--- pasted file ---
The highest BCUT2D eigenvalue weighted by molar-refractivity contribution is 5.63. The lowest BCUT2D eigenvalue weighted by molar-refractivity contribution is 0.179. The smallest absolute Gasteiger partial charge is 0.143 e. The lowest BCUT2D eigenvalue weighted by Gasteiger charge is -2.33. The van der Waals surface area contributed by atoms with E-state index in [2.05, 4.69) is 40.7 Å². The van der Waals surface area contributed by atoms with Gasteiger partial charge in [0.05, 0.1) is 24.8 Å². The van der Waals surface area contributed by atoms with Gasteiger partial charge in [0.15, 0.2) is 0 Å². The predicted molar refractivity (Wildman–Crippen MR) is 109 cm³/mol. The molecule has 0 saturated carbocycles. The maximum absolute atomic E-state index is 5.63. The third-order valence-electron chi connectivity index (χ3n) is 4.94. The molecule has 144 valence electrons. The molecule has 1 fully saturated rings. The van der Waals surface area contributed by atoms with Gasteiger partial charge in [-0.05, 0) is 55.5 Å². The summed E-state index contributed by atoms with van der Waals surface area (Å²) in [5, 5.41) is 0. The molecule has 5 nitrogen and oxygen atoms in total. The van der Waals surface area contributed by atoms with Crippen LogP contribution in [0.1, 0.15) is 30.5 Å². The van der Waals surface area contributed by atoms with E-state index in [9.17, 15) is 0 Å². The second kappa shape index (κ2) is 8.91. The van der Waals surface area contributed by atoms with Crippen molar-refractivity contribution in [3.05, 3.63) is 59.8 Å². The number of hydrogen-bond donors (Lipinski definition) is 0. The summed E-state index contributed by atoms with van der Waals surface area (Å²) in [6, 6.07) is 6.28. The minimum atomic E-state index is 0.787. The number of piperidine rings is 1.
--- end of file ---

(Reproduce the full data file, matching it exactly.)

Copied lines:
The highest BCUT2D eigenvalue weighted by molar-refractivity contribution is 5.63. The lowest BCUT2D eigenvalue weighted by molar-refractivity contribution is 0.179. The smallest absolute Gasteiger partial charge is 0.143 e. The lowest BCUT2D eigenvalue weighted by Gasteiger charge is -2.33. The van der Waals surface area contributed by atoms with E-state index in [2.05, 4.69) is 40.7 Å². The van der Waals surface area contributed by atoms with Gasteiger partial charge in [0.05, 0.1) is 24.8 Å². The van der Waals surface area contributed by atoms with Gasteiger partial charge in [0.15, 0.2) is 0 Å². The predicted molar refractivity (Wildman–Crippen MR) is 109 cm³/mol. The molecule has 0 saturated carbocycles. The maximum absolute atomic E-state index is 5.63. The third-order valence-electron chi connectivity index (χ3n) is 4.94. The molecule has 144 valence electrons. The molecule has 1 fully saturated rings. The van der Waals surface area contributed by atoms with Gasteiger partial charge in [-0.05, 0) is 55.5 Å². The summed E-state index contributed by atoms with van der Waals surface area (Å²) in [5, 5.41) is 0. The molecule has 5 nitrogen and oxygen atoms in total. The van der Waals surface area contributed by atoms with Crippen LogP contribution in [0.1, 0.15) is 30.5 Å². The van der Waals surface area contributed by atoms with E-state index in [9.17, 15) is 0 Å². The second kappa shape index (κ2) is 8.91. The van der Waals surface area contributed by atoms with Crippen molar-refractivity contribution in [3.05, 3.63) is 59.8 Å². The number of hydrogen-bond donors (Lipinski definition) is 0. The summed E-state index contributed by atoms with van der Waals surface area (Å²) in [6, 6.07) is 6.28. The minimum atomic E-state index is 0.787. The number of piperidine rings is 1.